california | Mar 17, 2020 |
What’s in a name? Peter Dunham plans to find out

Throughout his career as an interior designer and textiles designer—and after more than a decade as the proprietor of the beloved Los Angeles showroom Hollywood at HomePeter Dunham has proven adept at navigating the quickly changing waters of the design world. In 2018, after noticing a dearth of well-designed, well-priced, versatile outdoor furniture, he launched Hollywood at Home Outdoor—his first in-stock line, complete with quick shipping. Now, he’s rechristening it; moving forward, the pieces will be sold under the name Peter Dunham Home.

What’s in a name? Peter Dunham plans to find out
Peter DunhamJohnny Valiant

The rest of his empire will also see a name change: Hollywood at Home will be known as Hollywood at Home by Peter Dunham. “While the going was good, I decided to rename my design company—changing it from Peter Dunham Design to Peter Dunham & Associates—in recognition of the growing talent within my design company,” he tells BOH. “[We’re] just rejiggering [to match] more to where my direction was going.”

It was while traveling the country last fall for the Design Social pop-ups in Nashville and New Orleans that Dunham recognized that while his own name, fortified by a career in the spotlight and the robust sales of Peter Dunham Textiles, had wide recognition, the Hollywood at Home moniker was not well-known outside of Los Angeles. With plans to add indoor pieces to his in-stock selection and distribute it outside of his West Hollywood showroom—perhaps even as soon as the fourth quarter of this year—Dunham and company creative director Orli Ben-Dor felt the time was ripe for a name change.

Certainly things have changed since 2000 when, wrestling with insomnia and inspired by the tradition of designers and mentors like Bunny Williams (Treillage) and Suzanne Rheinstein (Hollyhock), Dunham stumbled upon the name Hollywood at Home. “I thought it was so catchy,” he recalls. “So I bought [the domain name] and paid my $25 and kept on paying every year.” When his company grew out of its original 800 square feet and moved into new digs in 2007—a space just off Robertson Boulevard that had showroom potential—that diligence paid off. “I thought, Why don’t we call it Hollywood at Home?” he says. “Designers [at the time] didn’t necessarily want to shop in another designer’s shop. They might like the vision, but they didn’t want to necessarily take that name back to a client. We were also representing other lines, so it just felt like [it needed] a little more distancing—so it was about them as well as me.”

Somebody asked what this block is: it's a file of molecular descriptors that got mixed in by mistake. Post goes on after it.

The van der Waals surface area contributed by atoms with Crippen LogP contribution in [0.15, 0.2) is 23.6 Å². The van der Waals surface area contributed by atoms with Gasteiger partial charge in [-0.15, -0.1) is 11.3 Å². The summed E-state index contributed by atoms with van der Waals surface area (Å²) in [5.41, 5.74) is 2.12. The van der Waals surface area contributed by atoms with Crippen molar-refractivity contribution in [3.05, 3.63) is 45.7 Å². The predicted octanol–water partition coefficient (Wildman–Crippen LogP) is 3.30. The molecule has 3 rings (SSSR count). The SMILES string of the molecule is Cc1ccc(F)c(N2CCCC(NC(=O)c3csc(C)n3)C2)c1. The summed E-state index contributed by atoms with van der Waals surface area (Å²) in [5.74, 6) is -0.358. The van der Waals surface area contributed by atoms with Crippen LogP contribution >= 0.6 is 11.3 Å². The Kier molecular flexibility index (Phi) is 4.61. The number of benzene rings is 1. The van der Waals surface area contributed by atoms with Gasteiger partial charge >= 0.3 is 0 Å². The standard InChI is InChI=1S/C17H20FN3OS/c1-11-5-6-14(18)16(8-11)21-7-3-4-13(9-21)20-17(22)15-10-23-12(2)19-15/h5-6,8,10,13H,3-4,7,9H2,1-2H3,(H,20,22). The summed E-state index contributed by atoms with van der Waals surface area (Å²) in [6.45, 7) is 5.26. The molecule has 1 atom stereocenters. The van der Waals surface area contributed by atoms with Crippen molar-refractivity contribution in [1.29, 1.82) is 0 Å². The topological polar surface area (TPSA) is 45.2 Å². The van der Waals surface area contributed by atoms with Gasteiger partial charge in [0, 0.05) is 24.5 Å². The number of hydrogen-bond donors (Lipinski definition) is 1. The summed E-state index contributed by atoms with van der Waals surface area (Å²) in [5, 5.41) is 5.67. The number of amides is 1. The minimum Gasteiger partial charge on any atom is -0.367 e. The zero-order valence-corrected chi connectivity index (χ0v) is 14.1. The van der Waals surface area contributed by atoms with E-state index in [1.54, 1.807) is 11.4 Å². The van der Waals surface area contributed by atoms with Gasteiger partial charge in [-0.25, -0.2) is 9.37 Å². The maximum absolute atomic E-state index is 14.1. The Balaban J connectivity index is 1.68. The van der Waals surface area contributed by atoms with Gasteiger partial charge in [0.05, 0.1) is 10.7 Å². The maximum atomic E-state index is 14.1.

Thirteen years and four moves later, Dunham sees the business transforming, and he’s quick to adapt to its new rules. “The market, not just the younger customer, wants things that are in stock,” he says. “Lead times are way shorter than they used to be, there’s a downward pressure on prices—and they want free shipping.” While the exact SKUs of the Peter Dunham Home collection have yet to be finalized, they’ll eventually include cocktail and end tables, credenzas, beds and dining chairs. “What’s really good is anything that’s complicated to make,” says Dunham. “Wood, rush, rattan and wicker are really hard to just get right for that one-off client, so we find that those are the things we do really well with.”

What’s in a name? Peter Dunham plans to find out
A piece from Peter Dunham’s outdoor collectionSam Frost

The decision to go with the name Peter Dunham Home also aligns the furniture more closely with the designer’s textile line, which he launched in 2003. “I was told long ago that people always know you first through your fabrics, through pattern and color, so it made sense to acknowledge that,” says Dunham. The showrooms that will be carrying the line—Holland & Sherry in San Francisco; James in Houston, Dallas and Austin—are equally enthusiastic. “Peter’s name is strong,” says Daniel Waldron, vice president of Holland & Sherry. “When he came in last year to do a textile presentation, it was one of our most well-attended events.”

In addition to being a big draw, “Peter understands the infrastructure that needs to be in place to create something not just beautiful, but that can also sell,” adds Waldron. “A lot of it is supply chain—keeping things in stock, keeping things moving—which Peter does very well.”

Hunter Ellis, co-founder of the James showrooms in Texas, finds that Dunham has hit all the right notes. “He’s got a very well-run business with a lot of stock and he’s quick with his shipping, so he’s really become a line that people can count on when they need it, which is important,” he says. Hunter’s co-founder and wife, designer Meredith Ellis, agrees: “He’s always been one that I want in our showroom.”

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